5.     Practice grace and courtesy—The holidays provide innumerable opportunities to practice manners: writing thank yous, offering hospitality, and even shaking hands. As a parent you can model these behaviors. Even better? Take time during a non-stressful, non-busy moment to talk about your expectations and give a lesson for these courtesies.

 Above all, practice kindness to your child, to yourself, and to all those you encounter. That is the highest and most beautiful celebration of any holiday!

 The gifts mentioned above offer your child the opportunity to feel valued as a member of your family. They offer opportunities for confidence-building. They offer your child peace and security. Opportunities like these allow your entire family to know each other and yourselves better and at a deeper level.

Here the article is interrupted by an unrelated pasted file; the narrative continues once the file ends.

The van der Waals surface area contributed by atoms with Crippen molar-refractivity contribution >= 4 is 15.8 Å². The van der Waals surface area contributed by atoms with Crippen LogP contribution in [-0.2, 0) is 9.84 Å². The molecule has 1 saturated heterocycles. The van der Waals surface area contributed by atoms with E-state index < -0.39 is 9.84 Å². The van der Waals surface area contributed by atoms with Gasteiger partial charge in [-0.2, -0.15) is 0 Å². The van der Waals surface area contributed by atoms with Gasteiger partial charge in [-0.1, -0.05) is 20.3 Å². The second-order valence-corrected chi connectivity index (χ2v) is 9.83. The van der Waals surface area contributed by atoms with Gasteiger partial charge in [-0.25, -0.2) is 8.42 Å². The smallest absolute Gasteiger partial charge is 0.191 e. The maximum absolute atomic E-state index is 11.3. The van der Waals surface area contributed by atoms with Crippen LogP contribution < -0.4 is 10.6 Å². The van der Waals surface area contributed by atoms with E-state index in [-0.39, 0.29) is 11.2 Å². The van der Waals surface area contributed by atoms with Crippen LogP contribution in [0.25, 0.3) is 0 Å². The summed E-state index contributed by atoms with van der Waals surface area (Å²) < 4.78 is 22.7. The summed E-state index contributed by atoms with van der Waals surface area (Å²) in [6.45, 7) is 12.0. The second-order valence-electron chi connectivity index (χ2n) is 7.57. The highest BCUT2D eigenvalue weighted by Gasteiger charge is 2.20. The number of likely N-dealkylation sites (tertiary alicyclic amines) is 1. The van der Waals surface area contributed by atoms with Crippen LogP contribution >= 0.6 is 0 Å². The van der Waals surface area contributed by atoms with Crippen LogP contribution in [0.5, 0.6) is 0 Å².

Best, these gifts offer you a moment to slow down as well. You might even create a new tradition!

You likely won’t see many construction paper holiday crafts coming out of our school. But, you will find a great deal of respect for your child, heaps of love, and an outpouring of grace and acceptance.

 Happy Everything!


On Time

Elizabeth Topliffe

Does anybody really know what time it is?
— Chicago

By Elizabeth Topliffe, Head of School

Parents often wonder why we’re so regimented about start times at our Montessori School. I can assure you that we aren’t maniacal time-keepers or rigid people! Rest assured. The reason is that it is important to your child, and we take that pretty seriously.

Three Hour Work Cycle